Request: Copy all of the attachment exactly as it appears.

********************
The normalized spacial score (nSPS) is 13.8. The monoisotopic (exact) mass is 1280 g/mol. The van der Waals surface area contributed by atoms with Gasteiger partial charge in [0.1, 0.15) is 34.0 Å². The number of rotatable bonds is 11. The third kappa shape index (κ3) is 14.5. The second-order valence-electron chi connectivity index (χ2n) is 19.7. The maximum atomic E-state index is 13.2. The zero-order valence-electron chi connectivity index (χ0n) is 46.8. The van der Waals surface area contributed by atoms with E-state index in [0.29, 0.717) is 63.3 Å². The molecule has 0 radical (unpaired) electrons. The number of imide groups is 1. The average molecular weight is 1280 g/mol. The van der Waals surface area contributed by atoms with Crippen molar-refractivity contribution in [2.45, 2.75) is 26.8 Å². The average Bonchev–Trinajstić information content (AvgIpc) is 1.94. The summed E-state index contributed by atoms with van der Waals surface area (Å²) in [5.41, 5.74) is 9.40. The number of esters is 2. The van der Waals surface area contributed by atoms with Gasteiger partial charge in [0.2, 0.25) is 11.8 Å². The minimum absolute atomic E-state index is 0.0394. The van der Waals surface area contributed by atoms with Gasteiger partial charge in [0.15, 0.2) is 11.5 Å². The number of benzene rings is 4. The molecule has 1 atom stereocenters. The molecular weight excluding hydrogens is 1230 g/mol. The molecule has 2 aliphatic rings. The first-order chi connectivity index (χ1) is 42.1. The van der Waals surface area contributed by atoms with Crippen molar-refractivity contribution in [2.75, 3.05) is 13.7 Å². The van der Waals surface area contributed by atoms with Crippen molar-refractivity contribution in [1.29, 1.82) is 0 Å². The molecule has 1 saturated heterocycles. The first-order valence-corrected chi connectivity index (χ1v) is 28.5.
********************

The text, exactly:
The normalized spacial score (nSPS) is 13.8. The monoisotopic (exact) mass is 1280 g/mol. The van der Waals surface area contributed by atoms with Gasteiger partial charge in [0.1, 0.15) is 34.0 Å². The number of rotatable bonds is 11. The third kappa shape index (κ3) is 14.5. The second-order valence-electron chi connectivity index (χ2n) is 19.7. The maximum atomic E-state index is 13.2. The zero-order valence-electron chi connectivity index (χ0n) is 46.8. The van der Waals surface area contributed by atoms with E-state index in [0.29, 0.717) is 63.3 Å². The molecule has 0 radical (unpaired) electrons. The number of imide groups is 1. The average molecular weight is 1280 g/mol. The van der Waals surface area contributed by atoms with Crippen molar-refractivity contribution in [2.45, 2.75) is 26.8 Å². The average Bonchev–Trinajstić information content (AvgIpc) is 1.94. The summed E-state index contributed by atoms with van der Waals surface area (Å²) in [5.41, 5.74) is 9.40. The number of esters is 2. The van der Waals surface area contributed by atoms with Gasteiger partial charge in [0.2, 0.25) is 11.8 Å². The minimum absolute atomic E-state index is 0.0394. The van der Waals surface area contributed by atoms with Gasteiger partial charge in [0.15, 0.2) is 11.5 Å². The number of benzene rings is 4. The molecule has 1 atom stereocenters. The molecular weight excluding hydrogens is 1230 g/mol. The molecule has 2 aliphatic rings. The first-order chi connectivity index (χ1) is 42.1. The van der Waals surface area contributed by atoms with Crippen molar-refractivity contribution in [2.75, 3.05) is 13.7 Å². The van der Waals surface area contributed by atoms with Crippen molar-refractivity contribution in [1.29, 1.82) is 0 Å². The molecule has 1 saturated heterocycles. The first-order valence-corrected chi connectivity index (χ1v) is 28.5.